We have also recently expanded our digital platform, myDHLi, which provides customers with full visibility and control over ocean and air freight. The digital platform makes it simple to get a quote, book and track a shipment, and even review documents and analytics, and it has driven a 56 percent increase in online bookings.

The continent’s burgeoning tech industry has also responded admirably to the Covid crisis – the World Health Organisation reported that 12.8 percent of all new or modified technology developed to respond to COVID-19 is African.

Even non-tech businesses benefit from making use of modern technology. Digitalisation streamlines, simplifies, and integrates businesses in ways that weren’t possible before. For example, South Africa-based inclusive doll manufacturer Malaville Toys has used social media and e-commerce to reach an international audience of collectors.

However, affordable Internet access and reliable power are still major issues. Together, entrepreneurs, businesses and governments will all have a role to play in ensuring that everybody on the continent has access to tech. In turn, this will further widen the market for entrepreneurs and stimulate the economy.

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Logistics: making the world smaller

The world is more connected than ever, and tomorrow’s entrepreneurs need to understand that everything they do has a global context. At DHL, we’re constantly reminding ourselves to “think global, act local.” Being aware of the bigger picture can reveal otherwise invisible opportunities, such as selling into more mature markets overseas.

For example, our GoTrade program takes businesses from selling locally to selling to customers around the globe using the power of our logistics network. Now, small- and medium-sized businesses in African countries which were previously behind on globalisation can access countless new opportunities in developed markets.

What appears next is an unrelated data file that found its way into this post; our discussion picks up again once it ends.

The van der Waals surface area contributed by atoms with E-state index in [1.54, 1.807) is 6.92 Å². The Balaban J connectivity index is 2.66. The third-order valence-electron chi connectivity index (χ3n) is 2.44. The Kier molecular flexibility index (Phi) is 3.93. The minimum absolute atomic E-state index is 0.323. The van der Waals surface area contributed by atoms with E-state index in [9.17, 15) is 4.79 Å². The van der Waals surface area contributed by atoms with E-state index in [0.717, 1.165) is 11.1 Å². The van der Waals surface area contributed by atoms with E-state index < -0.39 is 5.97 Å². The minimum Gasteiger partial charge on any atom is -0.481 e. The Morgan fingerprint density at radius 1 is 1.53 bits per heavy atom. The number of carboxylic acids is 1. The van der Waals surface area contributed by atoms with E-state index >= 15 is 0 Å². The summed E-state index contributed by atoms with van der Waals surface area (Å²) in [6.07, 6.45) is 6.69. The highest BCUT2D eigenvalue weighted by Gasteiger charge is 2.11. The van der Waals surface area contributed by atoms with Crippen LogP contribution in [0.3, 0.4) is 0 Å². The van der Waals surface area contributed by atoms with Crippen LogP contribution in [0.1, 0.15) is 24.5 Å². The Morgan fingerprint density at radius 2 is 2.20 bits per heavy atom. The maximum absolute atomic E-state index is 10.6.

Logistics is the engine that drives our global world, building ties between regions and establishing cross-border trade pathways that create new opportunities and boost the economy. Some of the next generations of entrepreneurs will join me in the logistics industry, and I recommend linking up with businesses such as DHL, which have extensive market experience.

Currently, there are a significant number of entrepreneurs in Ethiopia joining the logistics industry. However, the country’s rapidly developing sector is still working to adopt global standards – a small hurdle, but one which could affect the speed of its growth. At DHL, we work with the World Trade Organisation and other trade alliances to give young logistics entrepreneurs a head-start on cross-border compliance and other potential obstacles.

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Funding for growing enterprises

Many businesses seek funding as a way to grow more quickly or cover costs during a critical period. Last year’s African Tech Startups Funding Report showed that there was a significant increase in the amount of funding that businesses on the continent – especially in Kenya, Egypt, Nigeria and South Africa – were able to attract from investors.

In addition to traditional means of funding, such as bank loans, more modern forms are also becoming popular. Venture capital, for example, is gaining traction in Africa with estimates suggesting that the total investment in African businesses will exceed US$2.25 billion this year. Other forms of funding that are on the rise include microfinance and crowdfunding from digital providers, opening up a range of options for growing businesses.

Preparing for the future

We don’t know what’s coming next, as Covid has reminded us, but as we reckon with the effects of the pandemic, I remain optimistic. Africa’s future is bright. The continent is like a coiled spring, full of potential and ready to leap into action, and I can’t wait to see how tomorrow’s entrepreneurs shape the future.

The keys in the near future will be adopting sustainable business models, making the most of technology, maintaining a global mindset, and joining hands with experienced partners. There are lots still to do, like anywhere else, but the determination and creativity of Africa’s young people is reason alone to be optimistic about the years ahead.

This article is written by Amadou Diallo, Chief Executive Officer of DHL Global Forwarding Middle East and Africa. It was originally published here and was republished with permission.

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Mentorship